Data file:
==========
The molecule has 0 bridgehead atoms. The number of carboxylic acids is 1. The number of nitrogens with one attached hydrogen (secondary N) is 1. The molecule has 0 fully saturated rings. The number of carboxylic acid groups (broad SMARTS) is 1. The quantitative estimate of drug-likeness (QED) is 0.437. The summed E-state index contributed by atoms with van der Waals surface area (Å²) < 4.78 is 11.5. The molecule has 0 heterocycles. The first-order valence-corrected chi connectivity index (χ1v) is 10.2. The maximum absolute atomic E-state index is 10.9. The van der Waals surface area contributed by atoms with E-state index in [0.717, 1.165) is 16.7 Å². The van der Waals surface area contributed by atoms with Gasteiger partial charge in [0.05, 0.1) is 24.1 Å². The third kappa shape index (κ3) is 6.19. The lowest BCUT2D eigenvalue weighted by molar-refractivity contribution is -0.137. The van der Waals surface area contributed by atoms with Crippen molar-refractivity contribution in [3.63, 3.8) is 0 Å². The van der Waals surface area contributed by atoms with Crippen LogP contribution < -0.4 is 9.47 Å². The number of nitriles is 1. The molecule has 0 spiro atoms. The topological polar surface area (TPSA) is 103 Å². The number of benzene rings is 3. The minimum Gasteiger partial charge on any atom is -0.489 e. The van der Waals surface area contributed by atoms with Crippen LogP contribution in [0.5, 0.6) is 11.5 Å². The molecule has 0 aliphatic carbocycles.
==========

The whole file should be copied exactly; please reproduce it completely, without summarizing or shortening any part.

The molecule has 0 bridgehead atoms. The number of carboxylic acids is 1. The number of nitrogens with one attached hydrogen (secondary N) is 1. The molecule has 0 fully saturated rings. The number of carboxylic acid groups (broad SMARTS) is 1. The quantitative estimate of drug-likeness (QED) is 0.437. The summed E-state index contributed by atoms with van der Waals surface area (Å²) < 4.78 is 11.5. The molecule has 0 heterocycles. The first-order valence-corrected chi connectivity index (χ1v) is 10.2. The maximum absolute atomic E-state index is 10.9. The van der Waals surface area contributed by atoms with E-state index in [0.717, 1.165) is 16.7 Å². The van der Waals surface area contributed by atoms with Gasteiger partial charge in [0.05, 0.1) is 24.1 Å². The third kappa shape index (κ3) is 6.19. The lowest BCUT2D eigenvalue weighted by molar-refractivity contribution is -0.137. The van der Waals surface area contributed by atoms with Crippen molar-refractivity contribution in [3.63, 3.8) is 0 Å². The van der Waals surface area contributed by atoms with Crippen LogP contribution < -0.4 is 9.47 Å². The number of nitriles is 1. The molecule has 0 spiro atoms. The topological polar surface area (TPSA) is 103 Å². The number of benzene rings is 3. The minimum Gasteiger partial charge on any atom is -0.489 e. The van der Waals surface area contributed by atoms with Crippen LogP contribution in [0.5, 0.6) is 11.5 Å². The molecule has 0 aliphatic carbocycles.